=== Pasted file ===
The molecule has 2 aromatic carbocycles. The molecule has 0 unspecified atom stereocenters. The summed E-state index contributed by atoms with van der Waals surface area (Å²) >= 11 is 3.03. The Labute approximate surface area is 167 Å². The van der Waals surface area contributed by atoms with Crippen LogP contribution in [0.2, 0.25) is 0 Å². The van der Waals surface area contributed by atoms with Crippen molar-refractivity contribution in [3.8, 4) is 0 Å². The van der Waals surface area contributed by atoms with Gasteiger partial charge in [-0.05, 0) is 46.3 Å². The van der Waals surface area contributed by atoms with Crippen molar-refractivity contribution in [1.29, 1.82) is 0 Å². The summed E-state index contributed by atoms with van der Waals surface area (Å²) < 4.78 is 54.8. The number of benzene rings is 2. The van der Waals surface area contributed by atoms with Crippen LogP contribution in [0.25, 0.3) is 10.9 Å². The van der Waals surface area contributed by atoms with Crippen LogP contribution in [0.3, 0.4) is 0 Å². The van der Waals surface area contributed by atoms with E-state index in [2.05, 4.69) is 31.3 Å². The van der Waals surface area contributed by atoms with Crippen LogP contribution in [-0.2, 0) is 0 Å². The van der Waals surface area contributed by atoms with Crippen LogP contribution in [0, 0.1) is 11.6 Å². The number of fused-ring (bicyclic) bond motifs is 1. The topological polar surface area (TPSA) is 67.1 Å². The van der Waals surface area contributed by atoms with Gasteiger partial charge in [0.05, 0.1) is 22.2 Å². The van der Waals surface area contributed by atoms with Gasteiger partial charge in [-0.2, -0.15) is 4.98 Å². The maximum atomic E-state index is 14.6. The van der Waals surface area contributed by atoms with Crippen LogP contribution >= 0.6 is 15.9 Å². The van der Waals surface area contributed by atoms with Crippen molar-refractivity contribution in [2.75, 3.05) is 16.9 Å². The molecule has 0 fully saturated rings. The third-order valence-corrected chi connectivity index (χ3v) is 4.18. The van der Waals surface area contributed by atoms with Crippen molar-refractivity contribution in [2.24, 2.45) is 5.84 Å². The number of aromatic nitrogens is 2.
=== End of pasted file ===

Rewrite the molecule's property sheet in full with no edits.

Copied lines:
The molecule has 2 aromatic carbocycles. The molecule has 0 unspecified atom stereocenters. The summed E-state index contributed by atoms with van der Waals surface area (Å²) >= 11 is 3.03. The Labute approximate surface area is 167 Å². The van der Waals surface area contributed by atoms with Crippen LogP contribution in [0.2, 0.25) is 0 Å². The van der Waals surface area contributed by atoms with Crippen molar-refractivity contribution in [3.8, 4) is 0 Å². The van der Waals surface area contributed by atoms with Gasteiger partial charge in [-0.05, 0) is 46.3 Å². The van der Waals surface area contributed by atoms with Crippen molar-refractivity contribution in [1.29, 1.82) is 0 Å². The summed E-state index contributed by atoms with van der Waals surface area (Å²) < 4.78 is 54.8. The number of benzene rings is 2. The van der Waals surface area contributed by atoms with Crippen LogP contribution in [0.25, 0.3) is 10.9 Å². The van der Waals surface area contributed by atoms with Crippen LogP contribution in [0.3, 0.4) is 0 Å². The van der Waals surface area contributed by atoms with E-state index in [2.05, 4.69) is 31.3 Å². The van der Waals surface area contributed by atoms with Crippen LogP contribution in [-0.2, 0) is 0 Å². The van der Waals surface area contributed by atoms with Crippen LogP contribution in [0, 0.1) is 11.6 Å². The number of fused-ring (bicyclic) bond motifs is 1. The topological polar surface area (TPSA) is 67.1 Å². The van der Waals surface area contributed by atoms with Gasteiger partial charge in [0.05, 0.1) is 22.2 Å². The van der Waals surface area contributed by atoms with Gasteiger partial charge in [-0.2, -0.15) is 4.98 Å². The maximum atomic E-state index is 14.6. The van der Waals surface area contributed by atoms with Crippen LogP contribution >= 0.6 is 15.9 Å². The van der Waals surface area contributed by atoms with Crippen molar-refractivity contribution in [2.75, 3.05) is 16.9 Å². The molecule has 0 fully saturated rings. The third-order valence-corrected chi connectivity index (χ3v) is 4.18. The van der Waals surface area contributed by atoms with Crippen molar-refractivity contribution in [2.24, 2.45) is 5.84 Å². The number of aromatic nitrogens is 2.